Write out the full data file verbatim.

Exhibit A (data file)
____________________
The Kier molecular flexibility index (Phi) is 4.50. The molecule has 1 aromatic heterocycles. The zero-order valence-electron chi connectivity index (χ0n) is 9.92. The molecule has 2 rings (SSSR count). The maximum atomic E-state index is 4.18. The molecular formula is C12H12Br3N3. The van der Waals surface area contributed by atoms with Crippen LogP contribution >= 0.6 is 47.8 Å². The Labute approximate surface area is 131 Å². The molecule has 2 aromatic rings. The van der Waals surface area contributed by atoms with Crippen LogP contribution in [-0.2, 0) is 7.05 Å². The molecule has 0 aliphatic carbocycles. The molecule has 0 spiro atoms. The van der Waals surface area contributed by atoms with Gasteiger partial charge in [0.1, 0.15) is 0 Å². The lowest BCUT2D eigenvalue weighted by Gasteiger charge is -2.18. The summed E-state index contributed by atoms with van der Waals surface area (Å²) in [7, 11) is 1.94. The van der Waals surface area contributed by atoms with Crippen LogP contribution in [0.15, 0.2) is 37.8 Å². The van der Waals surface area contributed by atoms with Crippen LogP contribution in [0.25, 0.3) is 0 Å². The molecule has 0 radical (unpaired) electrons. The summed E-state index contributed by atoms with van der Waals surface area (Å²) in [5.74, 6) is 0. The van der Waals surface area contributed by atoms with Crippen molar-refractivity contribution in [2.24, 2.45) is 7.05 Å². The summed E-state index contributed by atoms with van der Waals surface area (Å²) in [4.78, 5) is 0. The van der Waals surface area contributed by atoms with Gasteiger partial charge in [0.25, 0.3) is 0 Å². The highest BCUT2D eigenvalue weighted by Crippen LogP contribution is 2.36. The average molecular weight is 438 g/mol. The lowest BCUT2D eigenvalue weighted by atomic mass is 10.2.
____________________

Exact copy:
The Kier molecular flexibility index (Phi) is 4.50. The molecule has 1 aromatic heterocycles. The zero-order valence-electron chi connectivity index (χ0n) is 9.92. The molecule has 2 rings (SSSR count). The maximum atomic E-state index is 4.18. The molecular formula is C12H12Br3N3. The van der Waals surface area contributed by atoms with Crippen LogP contribution >= 0.6 is 47.8 Å². The Labute approximate surface area is 131 Å². The molecule has 2 aromatic rings. The van der Waals surface area contributed by atoms with Crippen LogP contribution in [-0.2, 0) is 7.05 Å². The molecule has 0 aliphatic carbocycles. The molecule has 0 spiro atoms. The van der Waals surface area contributed by atoms with Gasteiger partial charge in [0.1, 0.15) is 0 Å². The lowest BCUT2D eigenvalue weighted by Gasteiger charge is -2.18. The summed E-state index contributed by atoms with van der Waals surface area (Å²) in [7, 11) is 1.94. The van der Waals surface area contributed by atoms with Crippen LogP contribution in [0.15, 0.2) is 37.8 Å². The van der Waals surface area contributed by atoms with Crippen LogP contribution in [0.25, 0.3) is 0 Å². The molecule has 0 radical (unpaired) electrons. The summed E-state index contributed by atoms with van der Waals surface area (Å²) in [5.74, 6) is 0. The van der Waals surface area contributed by atoms with Crippen molar-refractivity contribution in [2.24, 2.45) is 7.05 Å². The summed E-state index contributed by atoms with van der Waals surface area (Å²) in [4.78, 5) is 0. The van der Waals surface area contributed by atoms with Gasteiger partial charge in [0.25, 0.3) is 0 Å². The highest BCUT2D eigenvalue weighted by Crippen LogP contribution is 2.36. The average molecular weight is 438 g/mol. The lowest BCUT2D eigenvalue weighted by atomic mass is 10.2.